The nature of stereotypes

Asians are good at math. African Americans are good at sports. Brazilians are good at soccer. Irish people drink a lot. Most surgeons are males and most desk clerks are females.

We’ve all heard these before to some degree or another. To some extent it may be true, but are these realities a result of deeply embedded cultural stereotypes? These “automatic stereotypes” are hard to remove and easy to pin. Greenwald and Banaji explains the nature of stereotypes and how culture, again, plays a firm role:

“It is difficult to fathom what it even means to have an automatic stereotype, that is, a belief about a social group that we possess but don’t personally endorse or even approve of. But our minds have been shaped by the culture around us. In fact, they have been invaded by it.
We would agree that we possess these stereotypes because we’ve been repeatedly exposed to the relevant propaganda in images, in stories, in jokes, in ordinary language, and in the indifferences that pervade social space.”

“Stereotypes do not take special effort to acquire. Quite the opposite—they are acquired effortlessly, and take special effort to discount. Discounting stereotypes is not easy, because of the value of the general mental processes into which stereotypic thinking is embedded. The same mental abilities that allow us to perceive and categorize appropriately, that are necessary for us to learn and understand, and that make us successful at detecting and recognizing, are also the abilities that can lead us astray.”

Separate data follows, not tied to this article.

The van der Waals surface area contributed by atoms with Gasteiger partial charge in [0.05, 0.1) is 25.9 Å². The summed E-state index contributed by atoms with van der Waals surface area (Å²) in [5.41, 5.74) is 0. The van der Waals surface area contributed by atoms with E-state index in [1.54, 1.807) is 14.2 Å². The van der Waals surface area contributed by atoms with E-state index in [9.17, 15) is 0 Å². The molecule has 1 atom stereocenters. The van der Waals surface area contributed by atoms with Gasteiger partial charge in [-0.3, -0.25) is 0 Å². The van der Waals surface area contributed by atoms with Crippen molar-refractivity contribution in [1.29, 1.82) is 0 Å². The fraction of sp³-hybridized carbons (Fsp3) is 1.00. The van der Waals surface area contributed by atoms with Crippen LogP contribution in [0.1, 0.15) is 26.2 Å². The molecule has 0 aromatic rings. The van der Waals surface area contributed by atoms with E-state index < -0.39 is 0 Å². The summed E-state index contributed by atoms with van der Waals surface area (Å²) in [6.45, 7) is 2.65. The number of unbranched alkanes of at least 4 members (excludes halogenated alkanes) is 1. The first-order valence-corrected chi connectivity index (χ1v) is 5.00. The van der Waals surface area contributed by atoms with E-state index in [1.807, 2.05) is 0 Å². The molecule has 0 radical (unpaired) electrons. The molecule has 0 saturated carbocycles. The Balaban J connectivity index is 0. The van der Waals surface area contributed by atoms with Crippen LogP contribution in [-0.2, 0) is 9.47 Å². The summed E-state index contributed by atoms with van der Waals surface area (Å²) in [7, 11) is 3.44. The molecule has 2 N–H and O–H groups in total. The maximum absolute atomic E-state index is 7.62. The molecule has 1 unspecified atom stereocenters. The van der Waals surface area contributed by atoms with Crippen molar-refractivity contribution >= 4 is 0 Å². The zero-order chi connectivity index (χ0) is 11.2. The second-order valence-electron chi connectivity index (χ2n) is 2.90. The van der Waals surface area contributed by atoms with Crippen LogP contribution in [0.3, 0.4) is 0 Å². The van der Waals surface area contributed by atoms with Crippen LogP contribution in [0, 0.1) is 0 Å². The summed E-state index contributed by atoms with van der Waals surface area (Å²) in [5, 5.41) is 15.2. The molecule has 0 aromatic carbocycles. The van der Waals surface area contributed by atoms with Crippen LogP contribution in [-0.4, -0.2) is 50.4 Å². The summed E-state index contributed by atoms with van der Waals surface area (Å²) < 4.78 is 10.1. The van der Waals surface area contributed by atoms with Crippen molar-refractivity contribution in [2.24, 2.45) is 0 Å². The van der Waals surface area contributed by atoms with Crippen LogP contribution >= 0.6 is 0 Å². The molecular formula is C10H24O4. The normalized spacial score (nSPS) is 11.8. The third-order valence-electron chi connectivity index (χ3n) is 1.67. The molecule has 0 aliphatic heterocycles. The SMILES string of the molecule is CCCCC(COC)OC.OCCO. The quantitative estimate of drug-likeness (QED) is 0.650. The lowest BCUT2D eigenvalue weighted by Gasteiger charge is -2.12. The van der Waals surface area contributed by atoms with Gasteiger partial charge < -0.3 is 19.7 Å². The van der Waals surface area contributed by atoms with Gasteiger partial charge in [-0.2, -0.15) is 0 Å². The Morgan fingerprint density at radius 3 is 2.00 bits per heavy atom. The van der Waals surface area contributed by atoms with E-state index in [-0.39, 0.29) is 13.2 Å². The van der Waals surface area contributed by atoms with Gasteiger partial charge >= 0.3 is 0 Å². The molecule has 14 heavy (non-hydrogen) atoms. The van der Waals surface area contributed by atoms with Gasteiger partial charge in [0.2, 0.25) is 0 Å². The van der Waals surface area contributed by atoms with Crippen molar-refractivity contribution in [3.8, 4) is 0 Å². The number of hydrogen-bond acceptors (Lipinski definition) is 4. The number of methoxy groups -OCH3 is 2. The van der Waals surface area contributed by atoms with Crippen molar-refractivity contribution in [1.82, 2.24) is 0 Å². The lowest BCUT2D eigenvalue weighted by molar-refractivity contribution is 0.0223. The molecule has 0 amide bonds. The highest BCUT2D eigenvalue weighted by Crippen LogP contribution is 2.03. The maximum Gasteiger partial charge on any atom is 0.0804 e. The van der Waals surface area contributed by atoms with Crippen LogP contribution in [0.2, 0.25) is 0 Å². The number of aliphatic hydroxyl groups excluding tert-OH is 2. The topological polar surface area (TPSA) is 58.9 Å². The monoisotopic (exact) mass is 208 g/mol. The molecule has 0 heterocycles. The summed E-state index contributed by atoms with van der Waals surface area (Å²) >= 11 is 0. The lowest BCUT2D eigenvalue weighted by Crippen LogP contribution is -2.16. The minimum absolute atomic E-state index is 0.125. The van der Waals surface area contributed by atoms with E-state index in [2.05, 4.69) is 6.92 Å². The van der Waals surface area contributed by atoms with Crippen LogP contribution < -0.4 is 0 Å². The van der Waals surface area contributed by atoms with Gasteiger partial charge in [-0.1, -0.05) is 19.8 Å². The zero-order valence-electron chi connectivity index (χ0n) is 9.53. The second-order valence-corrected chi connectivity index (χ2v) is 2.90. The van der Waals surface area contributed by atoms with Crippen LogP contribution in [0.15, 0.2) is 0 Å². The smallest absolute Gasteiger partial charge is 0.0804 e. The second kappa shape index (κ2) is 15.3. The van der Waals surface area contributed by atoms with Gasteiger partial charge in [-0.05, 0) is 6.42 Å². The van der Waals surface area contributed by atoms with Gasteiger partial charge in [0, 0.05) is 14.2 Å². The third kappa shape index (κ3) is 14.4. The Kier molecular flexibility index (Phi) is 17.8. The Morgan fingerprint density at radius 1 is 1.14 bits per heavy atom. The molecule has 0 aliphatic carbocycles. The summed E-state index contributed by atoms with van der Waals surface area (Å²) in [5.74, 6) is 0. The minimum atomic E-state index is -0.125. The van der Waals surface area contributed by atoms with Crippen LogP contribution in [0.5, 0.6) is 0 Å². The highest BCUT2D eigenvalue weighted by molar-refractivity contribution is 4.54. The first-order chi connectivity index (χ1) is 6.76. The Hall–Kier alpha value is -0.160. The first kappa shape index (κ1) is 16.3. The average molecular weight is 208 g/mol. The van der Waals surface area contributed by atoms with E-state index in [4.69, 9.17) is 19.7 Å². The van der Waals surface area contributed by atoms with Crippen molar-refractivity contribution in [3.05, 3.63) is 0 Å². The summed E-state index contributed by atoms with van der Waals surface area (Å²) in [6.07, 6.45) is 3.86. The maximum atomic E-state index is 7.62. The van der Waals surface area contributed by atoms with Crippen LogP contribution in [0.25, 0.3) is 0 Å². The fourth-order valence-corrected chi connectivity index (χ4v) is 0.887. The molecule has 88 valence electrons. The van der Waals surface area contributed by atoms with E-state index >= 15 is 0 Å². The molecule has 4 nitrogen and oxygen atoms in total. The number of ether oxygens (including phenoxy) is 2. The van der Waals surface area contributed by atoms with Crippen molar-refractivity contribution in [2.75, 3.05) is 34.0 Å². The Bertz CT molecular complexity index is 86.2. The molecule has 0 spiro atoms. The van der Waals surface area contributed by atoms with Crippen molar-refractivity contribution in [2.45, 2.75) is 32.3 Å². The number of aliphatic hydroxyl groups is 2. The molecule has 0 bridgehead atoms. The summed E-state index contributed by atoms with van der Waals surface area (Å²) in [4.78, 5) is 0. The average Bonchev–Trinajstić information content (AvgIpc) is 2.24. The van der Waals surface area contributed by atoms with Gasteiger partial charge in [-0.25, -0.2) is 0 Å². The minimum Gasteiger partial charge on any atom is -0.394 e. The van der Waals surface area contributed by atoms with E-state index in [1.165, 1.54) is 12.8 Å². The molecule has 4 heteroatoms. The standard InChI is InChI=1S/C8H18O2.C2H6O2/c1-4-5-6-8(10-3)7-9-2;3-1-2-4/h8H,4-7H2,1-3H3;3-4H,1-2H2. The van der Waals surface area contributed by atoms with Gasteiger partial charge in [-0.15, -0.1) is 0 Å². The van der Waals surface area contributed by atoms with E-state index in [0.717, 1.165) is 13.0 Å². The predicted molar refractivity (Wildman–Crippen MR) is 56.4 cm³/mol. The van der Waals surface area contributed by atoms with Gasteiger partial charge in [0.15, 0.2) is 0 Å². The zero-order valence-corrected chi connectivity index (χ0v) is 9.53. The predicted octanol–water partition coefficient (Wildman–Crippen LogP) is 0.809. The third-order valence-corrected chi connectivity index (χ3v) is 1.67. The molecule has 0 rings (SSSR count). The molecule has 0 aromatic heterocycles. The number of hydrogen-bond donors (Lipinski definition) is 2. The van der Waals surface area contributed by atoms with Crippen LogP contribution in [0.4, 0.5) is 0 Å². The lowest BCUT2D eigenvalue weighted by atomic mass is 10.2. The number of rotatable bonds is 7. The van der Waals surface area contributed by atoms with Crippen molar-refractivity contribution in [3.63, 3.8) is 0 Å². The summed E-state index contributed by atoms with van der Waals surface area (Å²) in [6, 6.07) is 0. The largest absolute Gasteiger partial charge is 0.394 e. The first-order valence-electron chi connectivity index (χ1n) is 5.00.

They provide a fascinating example, one that even tricked me:

“A father and his son are in a car accident. The father dies at the scene and the son, badly injured, is rushed to the hospital. In the operating room, the surgeon looks at the boy and says, ‘I can’t operate on this boy. He is my son.’ How can this be? (Continue reading when you either have an answer or conclude that you have none.)

If your immediate reaction is puzzlement, that’s because automatic mental associations caused you to think ‘male’ on reading ‘surgeon.’ The association surgeon = male is part of a stereotype. In this riddle, that stereotype works as the first piece of a mindbug. The second piece is an error in judgement—in this case a failure to delay in figuring out that the surgeon must be the boy’s mother.”

Our brains are pattern-seeking machines. We categorize, almost like a filing cabinet, so that it requires less effort for us to think and make decisions. This becomes our worldview. So if you fell for the trap and didn’t even consider the surgeon being a female, it just goes to show how deeply embedded our biases are due the kind of cultural messages we embrace—through advertising, media, television, etc.

Banaji and Greenwald reveal the results of their IAT Test regarding black = weapon—over 80,000 tests taken. Sadly, I’m not surprised by the results: